Units were assigned to each of the off-ramps in our area and we just happened to be near our assigned location. As we passed the stoplight at the end of the off-ramp we both noticed a white-over-blue colored van coming off the interstate. John made a quick U-turn and sped up to get behind the van that had already entered the flow of traffic. Both of us strained to read the bumper sticker that was obvious on the rear of the van and together we exclaimed, "That's it!"

While John kept us at a discreet distance, I got on the radio and told control that we had spotted the suspect vehicle and were right behind it on Seventh Street. John looked just ahead and saw a relatively well lit section of the street with ample verge and told me he was going to make a car stop.

Now things were starting to get tense, I got on the radio once again and told control that 7P3 (our unit) was making a 'felony car stop' in front of the liquor store on Seventh Street.

There is a big difference between making an ordinary car-stop, which is hazardous at the best of times and a full on felony car-stop. For one thing, a felony car-stop is used when the occupants are considered dangerous and may be armed. Such was the case on this routine Friday night that had just turned into something more.

I heard the dispatcher announce we were making a felony car-stop, where it was taking place and calling for radio silence. She already knew that every cop and his brother were on their way toward us.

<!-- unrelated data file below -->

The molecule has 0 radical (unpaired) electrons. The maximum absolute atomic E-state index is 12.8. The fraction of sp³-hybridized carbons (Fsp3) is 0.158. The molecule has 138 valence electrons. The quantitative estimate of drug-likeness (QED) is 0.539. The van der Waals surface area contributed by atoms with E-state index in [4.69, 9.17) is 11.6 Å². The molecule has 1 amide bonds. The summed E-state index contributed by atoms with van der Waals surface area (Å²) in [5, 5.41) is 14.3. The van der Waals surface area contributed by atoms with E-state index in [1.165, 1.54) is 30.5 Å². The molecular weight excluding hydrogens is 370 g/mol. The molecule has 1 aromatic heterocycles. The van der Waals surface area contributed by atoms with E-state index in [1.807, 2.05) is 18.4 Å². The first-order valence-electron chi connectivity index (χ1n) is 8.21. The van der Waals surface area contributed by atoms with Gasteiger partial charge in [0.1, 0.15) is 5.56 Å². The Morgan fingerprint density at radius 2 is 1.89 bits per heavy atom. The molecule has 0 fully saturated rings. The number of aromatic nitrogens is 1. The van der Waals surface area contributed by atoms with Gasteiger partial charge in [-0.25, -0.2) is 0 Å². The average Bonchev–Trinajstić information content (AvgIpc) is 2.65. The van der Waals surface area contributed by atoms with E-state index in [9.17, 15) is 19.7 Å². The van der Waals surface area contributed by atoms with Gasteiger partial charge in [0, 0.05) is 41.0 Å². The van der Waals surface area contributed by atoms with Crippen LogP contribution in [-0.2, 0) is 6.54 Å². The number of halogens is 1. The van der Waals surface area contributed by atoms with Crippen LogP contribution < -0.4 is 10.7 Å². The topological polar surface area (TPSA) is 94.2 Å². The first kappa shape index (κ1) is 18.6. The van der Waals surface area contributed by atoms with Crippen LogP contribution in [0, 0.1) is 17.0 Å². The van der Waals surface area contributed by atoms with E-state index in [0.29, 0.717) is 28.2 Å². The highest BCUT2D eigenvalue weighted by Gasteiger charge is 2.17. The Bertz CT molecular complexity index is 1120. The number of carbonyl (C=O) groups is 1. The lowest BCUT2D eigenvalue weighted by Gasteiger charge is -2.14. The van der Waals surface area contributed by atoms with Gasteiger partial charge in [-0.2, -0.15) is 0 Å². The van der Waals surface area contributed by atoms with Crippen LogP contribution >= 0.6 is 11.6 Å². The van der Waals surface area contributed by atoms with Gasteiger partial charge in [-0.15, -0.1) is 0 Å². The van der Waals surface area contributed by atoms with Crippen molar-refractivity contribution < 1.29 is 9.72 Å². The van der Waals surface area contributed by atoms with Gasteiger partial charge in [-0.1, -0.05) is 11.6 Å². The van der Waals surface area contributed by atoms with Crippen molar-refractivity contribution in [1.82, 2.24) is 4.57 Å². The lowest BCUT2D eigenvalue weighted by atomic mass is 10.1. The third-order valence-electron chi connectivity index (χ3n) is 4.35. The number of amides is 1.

Things were now about to get really serious. John reminded me that we didn't know which of the two men in the car was the police officer so we were to consider all three of the occupants as suspects. He said he would take the driver and I was to take the two passengers from the passenger side of the van. We also didn't know if there were only the three in the van! He asked if I had any questions? I said, "No" although I might have wondered what the hell I was doing here.

John said, "Let's do this." I turned on the lights and punched the siren. Almost as if we had practiced it, the van came to a stop on the side of a brightly lit part of the street, right in front of the liquor store.

Today, in similar circumstances, the officers would stay back at their unit and use a loud speaker to tell the occupants to get out of the car and lay in the road. In our case, John got out of the unit and proceeded up to the driver's side of the van while I went to the passenger side … both of us with guns drawn.